Once the kids arrive, we hike to the north fields. High water in the slough gives them a chance to build a temporary log bridge. They don't need my help, since I actually was an engineer at one time, so I take one of the kids who is standing on the sidelines and I show her how to cast animal tracks with plaster of paris. The bridge project gives the rest of them a fine opportunity to also get wet, although after dozens of crossings back and forth on the new bridge, it is M, herself, who is the only one to take a dive.
I had spotted the remains of a gable roof in a brush pile in the north fields, and this is the goal for the kids. They remove the enough brush so that we can pull back some of the rotting roof and peer in. An old belt driven pump and some pipes show the building to be a collapsed pump house. Someone pulls enough brush from the upriver side for us to see the old concrete cistern.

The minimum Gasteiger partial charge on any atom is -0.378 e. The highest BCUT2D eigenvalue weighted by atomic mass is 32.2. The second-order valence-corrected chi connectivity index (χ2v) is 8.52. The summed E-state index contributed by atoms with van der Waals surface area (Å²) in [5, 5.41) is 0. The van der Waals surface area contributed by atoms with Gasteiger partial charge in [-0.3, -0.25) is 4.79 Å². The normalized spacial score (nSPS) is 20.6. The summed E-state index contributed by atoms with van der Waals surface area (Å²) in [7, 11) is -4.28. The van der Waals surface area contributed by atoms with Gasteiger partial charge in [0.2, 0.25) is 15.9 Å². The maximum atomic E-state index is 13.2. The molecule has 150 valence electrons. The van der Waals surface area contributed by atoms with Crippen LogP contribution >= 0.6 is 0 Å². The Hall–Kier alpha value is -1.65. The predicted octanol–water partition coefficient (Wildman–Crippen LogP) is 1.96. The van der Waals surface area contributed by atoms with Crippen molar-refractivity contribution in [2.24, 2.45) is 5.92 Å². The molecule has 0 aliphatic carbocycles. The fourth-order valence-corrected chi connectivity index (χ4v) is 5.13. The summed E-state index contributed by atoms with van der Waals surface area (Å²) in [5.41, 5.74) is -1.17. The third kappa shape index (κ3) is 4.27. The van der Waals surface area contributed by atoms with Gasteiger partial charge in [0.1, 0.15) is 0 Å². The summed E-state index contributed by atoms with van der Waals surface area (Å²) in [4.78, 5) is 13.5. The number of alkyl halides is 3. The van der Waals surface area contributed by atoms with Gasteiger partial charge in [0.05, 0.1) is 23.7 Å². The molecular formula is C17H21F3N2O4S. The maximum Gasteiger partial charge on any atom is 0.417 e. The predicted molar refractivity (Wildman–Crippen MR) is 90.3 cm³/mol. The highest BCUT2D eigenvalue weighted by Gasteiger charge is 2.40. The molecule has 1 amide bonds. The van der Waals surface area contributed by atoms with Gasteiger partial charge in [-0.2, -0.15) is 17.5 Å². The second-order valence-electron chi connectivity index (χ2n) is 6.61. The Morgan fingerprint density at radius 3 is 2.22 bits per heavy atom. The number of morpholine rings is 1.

A makes an exceptional taco dinner for us all, so that mayhem may ensue until bedtime.
With clear skies, I find myself sleeping under the stars, looking at pinpoints of light, light that has taken 10 or 100 years to reach me. It is a humbling experience. We are so small in what is a true and vast wilderness. To think that not a million Earths, nor a million solar systems would fill the space between any two of those pinpoints of light. I find myself thinking that those that aspire to try to lead our world would be well advised to spend a significant amount of time sleeping under the stars.